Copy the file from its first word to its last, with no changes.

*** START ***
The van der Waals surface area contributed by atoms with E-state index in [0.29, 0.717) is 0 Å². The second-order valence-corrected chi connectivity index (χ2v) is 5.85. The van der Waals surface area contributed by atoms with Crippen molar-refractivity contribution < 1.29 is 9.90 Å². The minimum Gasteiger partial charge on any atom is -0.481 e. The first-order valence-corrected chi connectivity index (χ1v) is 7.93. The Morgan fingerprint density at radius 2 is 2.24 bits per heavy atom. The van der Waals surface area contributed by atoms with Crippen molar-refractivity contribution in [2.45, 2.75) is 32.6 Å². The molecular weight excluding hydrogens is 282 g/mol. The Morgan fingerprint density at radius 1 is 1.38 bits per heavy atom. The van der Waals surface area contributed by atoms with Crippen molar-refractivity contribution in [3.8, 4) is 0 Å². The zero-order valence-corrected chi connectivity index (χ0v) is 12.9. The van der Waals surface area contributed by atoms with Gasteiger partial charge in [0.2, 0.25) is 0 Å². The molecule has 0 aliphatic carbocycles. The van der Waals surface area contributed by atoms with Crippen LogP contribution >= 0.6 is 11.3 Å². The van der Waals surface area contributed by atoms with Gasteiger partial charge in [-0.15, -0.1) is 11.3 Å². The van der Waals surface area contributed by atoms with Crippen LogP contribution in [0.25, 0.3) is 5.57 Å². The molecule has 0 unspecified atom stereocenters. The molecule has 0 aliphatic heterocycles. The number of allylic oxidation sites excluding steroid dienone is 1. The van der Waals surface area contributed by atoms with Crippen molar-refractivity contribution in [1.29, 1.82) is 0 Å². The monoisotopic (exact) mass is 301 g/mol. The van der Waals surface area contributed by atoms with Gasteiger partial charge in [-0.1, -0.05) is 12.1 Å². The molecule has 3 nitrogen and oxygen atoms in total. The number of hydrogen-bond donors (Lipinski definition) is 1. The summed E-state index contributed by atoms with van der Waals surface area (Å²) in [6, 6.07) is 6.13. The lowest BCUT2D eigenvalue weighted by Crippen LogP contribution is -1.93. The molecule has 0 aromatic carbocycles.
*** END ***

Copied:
The van der Waals surface area contributed by atoms with E-state index in [0.29, 0.717) is 0 Å². The second-order valence-corrected chi connectivity index (χ2v) is 5.85. The van der Waals surface area contributed by atoms with Crippen molar-refractivity contribution < 1.29 is 9.90 Å². The minimum Gasteiger partial charge on any atom is -0.481 e. The first-order valence-corrected chi connectivity index (χ1v) is 7.93. The Morgan fingerprint density at radius 2 is 2.24 bits per heavy atom. The van der Waals surface area contributed by atoms with Crippen molar-refractivity contribution in [2.45, 2.75) is 32.6 Å². The molecular weight excluding hydrogens is 282 g/mol. The Morgan fingerprint density at radius 1 is 1.38 bits per heavy atom. The van der Waals surface area contributed by atoms with Crippen molar-refractivity contribution in [3.8, 4) is 0 Å². The zero-order valence-corrected chi connectivity index (χ0v) is 12.9. The van der Waals surface area contributed by atoms with Gasteiger partial charge in [0.2, 0.25) is 0 Å². The molecule has 0 aliphatic carbocycles. The van der Waals surface area contributed by atoms with Crippen LogP contribution >= 0.6 is 11.3 Å². The van der Waals surface area contributed by atoms with Gasteiger partial charge in [-0.15, -0.1) is 11.3 Å². The van der Waals surface area contributed by atoms with Crippen LogP contribution in [0.25, 0.3) is 5.57 Å². The molecule has 0 unspecified atom stereocenters. The molecule has 0 aliphatic heterocycles. The number of allylic oxidation sites excluding steroid dienone is 1. The van der Waals surface area contributed by atoms with Crippen molar-refractivity contribution in [1.29, 1.82) is 0 Å². The monoisotopic (exact) mass is 301 g/mol. The van der Waals surface area contributed by atoms with Gasteiger partial charge in [-0.1, -0.05) is 12.1 Å². The molecule has 3 nitrogen and oxygen atoms in total. The number of hydrogen-bond donors (Lipinski definition) is 1. The summed E-state index contributed by atoms with van der Waals surface area (Å²) in [6, 6.07) is 6.13. The lowest BCUT2D eigenvalue weighted by Crippen LogP contribution is -1.93. The molecule has 0 aromatic carbocycles.